US airlines are preparing for an onslaught of passengers during the US Thanksgiving holiday travel period this month, with some carriers expecting to carry nearly as many travellers as in 2019.
The holiday falls on 25 November this year, a Thursday. The corresponding Thanksgiving travel period extends through the weekend has historically been the busiest period of the year. In addition to Thanksgiving Day, many US employers are closed the following Friday, meaning a four-day break.
Atlanta-based Delta Air Lines expects, during the 12 days from 19-30 November, to carry double the number of passengers as during the same 12 days in 2020, it says on 16 November.
“The Thanksgiving holiday period is expected to return to levels not seen since before the Covid-19 pandemic, with Delta anticipating at least 5.6 million passengers,” the airline says. “Delta has increased staffing levels across the operation, including in customer service and reservations, and new flight attendants have graduated to accommodate the growing number of flights.”
Major US peer United Airlines said on 15 November that it expects about 4.5 million passengers during the same 12-day period, about 88% of 2019 figures.
“United is adding about 700 domestic flights Thanksgiving week, and will fly 87% of our domestic schedule in November,” the Chicago-headquartered carrier said.
For December, United expects to fly its largest domestic schedule since before the global health crisis, with an average of more than 3,500 daily domestic flights, or 91% of its comparable 2019 schedule.
American Airlines has scheduled an average of about 5,000 daily departures to more than 300 destinations during the week of Thanksgiving, it says on 16 November. The Fort Worth-based company says its busiest days will be 24 November and 28 November, with 5,500 departures on both days.
Between the Monday and Sunday of Thanksgiving week, American plans to “operate 92% of our 2019 flying schedule,” the airline says. In 2019, American averaged 5,400 flights daily during the period.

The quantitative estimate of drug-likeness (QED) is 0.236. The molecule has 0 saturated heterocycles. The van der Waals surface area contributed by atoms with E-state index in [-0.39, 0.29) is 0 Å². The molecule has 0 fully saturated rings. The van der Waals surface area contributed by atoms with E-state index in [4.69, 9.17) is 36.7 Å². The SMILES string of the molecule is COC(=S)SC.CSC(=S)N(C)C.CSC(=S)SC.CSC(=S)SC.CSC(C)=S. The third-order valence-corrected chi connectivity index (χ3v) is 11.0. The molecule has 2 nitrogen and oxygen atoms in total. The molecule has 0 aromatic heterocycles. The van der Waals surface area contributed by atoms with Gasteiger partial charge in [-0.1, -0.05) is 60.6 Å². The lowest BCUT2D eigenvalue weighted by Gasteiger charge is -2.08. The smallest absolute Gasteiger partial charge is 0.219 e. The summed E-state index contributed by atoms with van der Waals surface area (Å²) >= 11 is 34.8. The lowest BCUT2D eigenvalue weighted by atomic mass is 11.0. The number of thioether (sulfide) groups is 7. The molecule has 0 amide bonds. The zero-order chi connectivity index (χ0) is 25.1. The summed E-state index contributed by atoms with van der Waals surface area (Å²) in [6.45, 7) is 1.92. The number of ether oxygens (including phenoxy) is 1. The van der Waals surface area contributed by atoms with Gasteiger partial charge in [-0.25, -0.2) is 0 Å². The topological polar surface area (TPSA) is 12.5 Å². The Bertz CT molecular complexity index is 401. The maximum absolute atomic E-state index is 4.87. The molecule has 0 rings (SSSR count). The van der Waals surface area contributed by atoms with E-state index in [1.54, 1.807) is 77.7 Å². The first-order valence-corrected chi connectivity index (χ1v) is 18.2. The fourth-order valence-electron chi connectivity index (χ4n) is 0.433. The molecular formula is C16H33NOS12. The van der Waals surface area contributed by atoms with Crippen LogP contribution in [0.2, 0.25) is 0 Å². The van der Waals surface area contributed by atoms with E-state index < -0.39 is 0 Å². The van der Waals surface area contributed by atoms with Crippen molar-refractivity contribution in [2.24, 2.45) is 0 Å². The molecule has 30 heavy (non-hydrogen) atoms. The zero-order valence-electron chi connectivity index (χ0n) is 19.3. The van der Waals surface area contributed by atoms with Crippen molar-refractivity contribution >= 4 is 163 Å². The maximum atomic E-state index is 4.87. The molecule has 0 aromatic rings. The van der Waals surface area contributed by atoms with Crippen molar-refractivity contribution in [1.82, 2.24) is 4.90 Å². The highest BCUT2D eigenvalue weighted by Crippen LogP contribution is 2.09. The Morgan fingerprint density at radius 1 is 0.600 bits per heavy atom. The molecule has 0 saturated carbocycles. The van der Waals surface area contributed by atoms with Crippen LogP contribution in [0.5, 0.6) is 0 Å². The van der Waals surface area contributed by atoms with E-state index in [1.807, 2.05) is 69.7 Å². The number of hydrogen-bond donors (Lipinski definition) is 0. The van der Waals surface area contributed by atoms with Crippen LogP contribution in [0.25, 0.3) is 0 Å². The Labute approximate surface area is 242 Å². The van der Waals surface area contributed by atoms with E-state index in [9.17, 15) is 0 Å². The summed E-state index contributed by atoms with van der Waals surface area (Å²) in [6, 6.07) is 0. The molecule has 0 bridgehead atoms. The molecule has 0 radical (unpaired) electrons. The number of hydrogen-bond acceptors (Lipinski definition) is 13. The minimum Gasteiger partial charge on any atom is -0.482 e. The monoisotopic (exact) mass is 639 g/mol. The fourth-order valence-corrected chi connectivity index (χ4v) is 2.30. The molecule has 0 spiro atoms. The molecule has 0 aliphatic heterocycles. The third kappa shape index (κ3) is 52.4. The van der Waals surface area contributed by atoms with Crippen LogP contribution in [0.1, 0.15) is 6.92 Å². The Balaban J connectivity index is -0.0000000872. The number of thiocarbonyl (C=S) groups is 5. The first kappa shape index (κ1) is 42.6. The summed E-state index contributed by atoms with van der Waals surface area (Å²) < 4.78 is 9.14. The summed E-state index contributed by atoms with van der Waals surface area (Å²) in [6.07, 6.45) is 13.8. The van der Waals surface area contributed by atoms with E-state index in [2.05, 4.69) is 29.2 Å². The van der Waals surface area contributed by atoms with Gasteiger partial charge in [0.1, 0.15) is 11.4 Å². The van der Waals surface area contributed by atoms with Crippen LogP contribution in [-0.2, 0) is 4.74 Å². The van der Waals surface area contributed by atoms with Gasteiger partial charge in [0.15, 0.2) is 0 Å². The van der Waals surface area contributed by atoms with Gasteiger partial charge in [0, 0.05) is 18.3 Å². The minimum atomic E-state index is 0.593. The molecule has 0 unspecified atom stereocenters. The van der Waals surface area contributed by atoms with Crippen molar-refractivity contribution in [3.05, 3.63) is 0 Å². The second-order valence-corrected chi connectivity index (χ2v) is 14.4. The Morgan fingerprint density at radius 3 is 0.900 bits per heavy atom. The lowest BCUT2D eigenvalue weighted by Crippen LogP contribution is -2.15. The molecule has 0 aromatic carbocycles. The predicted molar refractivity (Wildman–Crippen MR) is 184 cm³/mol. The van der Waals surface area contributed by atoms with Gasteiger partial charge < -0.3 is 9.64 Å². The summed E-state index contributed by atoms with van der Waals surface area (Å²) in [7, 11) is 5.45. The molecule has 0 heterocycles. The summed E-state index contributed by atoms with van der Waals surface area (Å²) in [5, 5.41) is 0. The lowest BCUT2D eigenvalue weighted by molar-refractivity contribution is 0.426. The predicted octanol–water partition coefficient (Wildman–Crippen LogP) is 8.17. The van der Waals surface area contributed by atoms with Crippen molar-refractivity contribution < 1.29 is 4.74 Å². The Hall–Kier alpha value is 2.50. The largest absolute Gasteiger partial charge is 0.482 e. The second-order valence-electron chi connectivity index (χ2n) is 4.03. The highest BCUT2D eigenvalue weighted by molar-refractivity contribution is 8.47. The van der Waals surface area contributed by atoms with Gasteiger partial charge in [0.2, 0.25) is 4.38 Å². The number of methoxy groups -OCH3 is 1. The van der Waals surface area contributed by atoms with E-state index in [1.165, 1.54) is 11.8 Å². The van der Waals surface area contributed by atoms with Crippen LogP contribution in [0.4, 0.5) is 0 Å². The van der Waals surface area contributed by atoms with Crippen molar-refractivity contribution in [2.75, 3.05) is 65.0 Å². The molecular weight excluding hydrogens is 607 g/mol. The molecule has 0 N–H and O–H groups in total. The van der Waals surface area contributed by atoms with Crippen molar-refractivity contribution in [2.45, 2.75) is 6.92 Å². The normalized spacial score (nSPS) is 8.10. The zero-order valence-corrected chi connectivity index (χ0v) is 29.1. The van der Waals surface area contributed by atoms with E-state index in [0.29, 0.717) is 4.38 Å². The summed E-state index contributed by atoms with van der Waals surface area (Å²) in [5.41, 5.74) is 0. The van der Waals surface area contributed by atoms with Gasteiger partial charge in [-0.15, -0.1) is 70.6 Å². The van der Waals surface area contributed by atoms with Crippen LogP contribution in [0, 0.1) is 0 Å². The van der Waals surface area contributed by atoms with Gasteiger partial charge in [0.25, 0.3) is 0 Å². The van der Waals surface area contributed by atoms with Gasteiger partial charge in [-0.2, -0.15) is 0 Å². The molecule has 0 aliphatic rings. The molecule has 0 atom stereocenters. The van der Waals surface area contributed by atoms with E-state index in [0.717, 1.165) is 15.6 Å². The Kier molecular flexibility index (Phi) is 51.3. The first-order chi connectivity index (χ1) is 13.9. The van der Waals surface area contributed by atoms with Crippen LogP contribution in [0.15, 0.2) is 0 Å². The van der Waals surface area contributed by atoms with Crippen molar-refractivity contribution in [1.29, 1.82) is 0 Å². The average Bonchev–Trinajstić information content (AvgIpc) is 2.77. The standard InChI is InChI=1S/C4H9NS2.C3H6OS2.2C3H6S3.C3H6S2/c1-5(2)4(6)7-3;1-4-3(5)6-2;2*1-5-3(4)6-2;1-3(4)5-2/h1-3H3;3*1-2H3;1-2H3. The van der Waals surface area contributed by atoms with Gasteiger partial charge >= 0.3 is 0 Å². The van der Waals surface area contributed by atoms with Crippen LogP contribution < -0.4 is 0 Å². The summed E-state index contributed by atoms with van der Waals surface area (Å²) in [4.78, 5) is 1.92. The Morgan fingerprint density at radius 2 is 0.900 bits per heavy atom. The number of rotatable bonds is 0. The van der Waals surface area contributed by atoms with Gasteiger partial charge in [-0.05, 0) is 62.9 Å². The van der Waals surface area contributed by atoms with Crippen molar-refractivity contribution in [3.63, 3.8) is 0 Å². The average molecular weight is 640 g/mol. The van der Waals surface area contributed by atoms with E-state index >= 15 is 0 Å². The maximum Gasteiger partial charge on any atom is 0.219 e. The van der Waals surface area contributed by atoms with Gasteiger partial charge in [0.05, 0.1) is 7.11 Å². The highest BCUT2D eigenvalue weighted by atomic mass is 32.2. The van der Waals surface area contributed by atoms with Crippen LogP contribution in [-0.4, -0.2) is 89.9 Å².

Fears that US airlines’ operations could be disrupted due to the US government’s coronavirus vaccination mandate were allayed earlier this month when the deadline for employees to be vaccinated was pushed to January.
In its initial plan, the US government had set a deadline of 24 November – the day before Thanksgiving – for all federal contractors, including airlines, to have their workforces fully vaccinated.
That deadline has now been pushed to the first week of January, after the traditionally busy end-of-year holiday season.
While the vast majority of United’s workforce is fully vaccinated – the airline imposed its own mandate for US-based employees early on, terminating those who did not comply or who did not receive an exemption – American, Delta, Southwest Airlines and others have not imposed such rules.
While those carriers continue to encourage employees to be vaccinated, they have been cagey about revealing what percent of their workforces have done so.
”We do not have numbers to share but the vast majority of our team members are vaccinated,” American says.
Meantime, the Transportation Security Administration, the government agency responsible for security screenings at almost 450 US airports, says the number of passengers passing through its checkpoints is steadily increasing. On 14 November, it screened 2,150,210 commercial airline customers, about 90% of the number that passed through its checkpoints in pre-pandemic 2019.
The highest number of daily passengers since the beginning of the pandemic in March 2020 was 2,238,462, on 1 August 2021, TSA says. The pandemic low was 87,534 travellers, on 13 April 2020.